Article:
Kristen Bonilla, a spokeswoman for the panel, said that the report would have been forwarded to the state Department of Human Services.
DHS spokeswoman Keopu Reelitz said the department could not comment on the specifics of the Valiente case. In general in such circumstances, a Child Welfare Services worker would call HPD to relay any recommendations from the panel, she said.
Valiente said that she discussed the possibility of informing other parents with both DHS and an HPD detective assigned to the case. Both told her that disclosing Peyton’s injuries to other parents was not within their jurisdiction.
Valiente said she was upset, but had no way to contact the parents.
Although the day care was not registered or licensed with the state, it did receive some scrutiny from regulators because Ramos qualified to take part in Child Care Connection Hawaii, a program that subsidizes babysitting costs for families receiving welfare.
But Reelitz, the DHS spokeswoman, said the department would not have had the names of parents who were not enrolled in the program. In general, she said, DHS lacks authority over day care operations exempt from licensing, as Ramos claimed to be.
The department, however, did disqualify Ramos from taking part in Child Care Connection.
After DHS got reports of the toddler’s injuries, it looked into Ramos’s suitability to take part in the program and concluded the day care may have posed a risk to the “health, safety or well-being of children in care.”
DHS based its action on the police investigation and the failure of Ramos’ police corporal husband and their teenage daughter to show up for scheduled interviews with a DHS child care licensing worker several months after the incident.
Interviews with parents and documents suggest that Ramos was taking care of more children than allowed in an unlicensed day care.
In Hawaii, in-home caregivers are allowed to look after two unrelated children without state approval.
But Ramos apparently was caring for at least four unrelated children. This included Peyton; Faatamalii’s son, Ocean, who was 16 months old at the time; and Chang’s son, Tysen, 4 months old at the time.
An older child named Aryan, also unrelated to Ramos, was going to the day care as well, according to a letter sent by Ramos’ homeowner’s insurance company to Valiente. The lawyer who wrote the letter on behalf of the insurer declined to disclose where she obtained the information. But Chang verified that a child known as “Ary” was also attending the day care.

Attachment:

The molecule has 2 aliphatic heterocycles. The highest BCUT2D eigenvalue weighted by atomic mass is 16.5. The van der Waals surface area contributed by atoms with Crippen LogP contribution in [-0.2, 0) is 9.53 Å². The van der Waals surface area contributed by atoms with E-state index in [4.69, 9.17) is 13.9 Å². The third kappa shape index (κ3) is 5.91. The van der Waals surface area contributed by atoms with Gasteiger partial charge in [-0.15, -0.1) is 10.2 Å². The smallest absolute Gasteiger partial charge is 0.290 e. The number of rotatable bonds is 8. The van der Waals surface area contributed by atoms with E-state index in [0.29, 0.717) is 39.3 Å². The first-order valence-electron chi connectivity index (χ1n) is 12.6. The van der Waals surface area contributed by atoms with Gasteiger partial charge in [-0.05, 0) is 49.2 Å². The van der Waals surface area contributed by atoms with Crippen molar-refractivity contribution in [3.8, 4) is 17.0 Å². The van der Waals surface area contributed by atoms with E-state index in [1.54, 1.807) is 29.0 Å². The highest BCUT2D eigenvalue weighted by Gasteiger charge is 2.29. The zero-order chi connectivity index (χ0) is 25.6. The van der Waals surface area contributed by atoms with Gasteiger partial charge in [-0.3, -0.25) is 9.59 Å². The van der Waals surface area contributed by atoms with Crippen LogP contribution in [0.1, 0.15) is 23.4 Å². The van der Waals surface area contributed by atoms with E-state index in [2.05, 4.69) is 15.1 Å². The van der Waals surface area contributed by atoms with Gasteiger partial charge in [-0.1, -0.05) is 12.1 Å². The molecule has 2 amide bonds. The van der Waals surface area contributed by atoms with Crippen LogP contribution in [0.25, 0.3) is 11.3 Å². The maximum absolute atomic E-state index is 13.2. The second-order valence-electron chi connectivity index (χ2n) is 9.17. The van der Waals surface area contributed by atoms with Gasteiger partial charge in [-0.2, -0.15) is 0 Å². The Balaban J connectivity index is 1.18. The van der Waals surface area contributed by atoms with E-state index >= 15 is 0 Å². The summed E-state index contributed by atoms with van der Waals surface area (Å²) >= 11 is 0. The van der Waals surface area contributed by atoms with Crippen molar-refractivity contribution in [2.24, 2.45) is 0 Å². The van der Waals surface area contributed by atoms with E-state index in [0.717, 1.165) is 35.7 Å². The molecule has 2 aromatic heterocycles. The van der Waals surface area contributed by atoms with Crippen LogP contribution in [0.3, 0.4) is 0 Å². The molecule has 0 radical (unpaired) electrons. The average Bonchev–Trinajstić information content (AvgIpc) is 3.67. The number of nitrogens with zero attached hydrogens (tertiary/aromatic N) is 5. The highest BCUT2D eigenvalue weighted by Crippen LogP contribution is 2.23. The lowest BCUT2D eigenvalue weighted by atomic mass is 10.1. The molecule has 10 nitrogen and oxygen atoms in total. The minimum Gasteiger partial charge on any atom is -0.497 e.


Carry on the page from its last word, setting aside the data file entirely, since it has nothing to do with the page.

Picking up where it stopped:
(The insurance company addressed the question of whether Ramos was taking care of unrelated children in determining that the incident would not be covered because she was running a business from the home. The letter suggests that Chang is Ramos’ cousin, though Chang says this is not true.)
In addition to the unrelated children, Ramos was taking care of a granddaughter, according to the insurance company letter.
Chang said that Ramos coached her to say they were related because it would reduce the paperwork. Ramos suggested that they say they were related on her grandfather’s side because he had a similar surname. Chang said she repeated the same story to a DHS investigator who called after Peyton was hurt, apparently looking into Ramos’ eligibility to be in Child Care Connection.
As part of that program, Ramos had to undergo a background check. But to be registered as an in-home day care, she would have had to meet many other requirements. These include an inspection of the home by a DHS worker, written policies to ensure the health and safety of the children and even a review of the personal health habits of the babysitter.
Once registered, Ramos would have been subject to DHS investigations in response to any complaints. A first-time violation for running an unlicensed day care is punishable by a fine of up to $1,000.
DHS says it depends on help from the public to identify illegal day care operations and rule violations. The department asks people with information to contact its licensing units.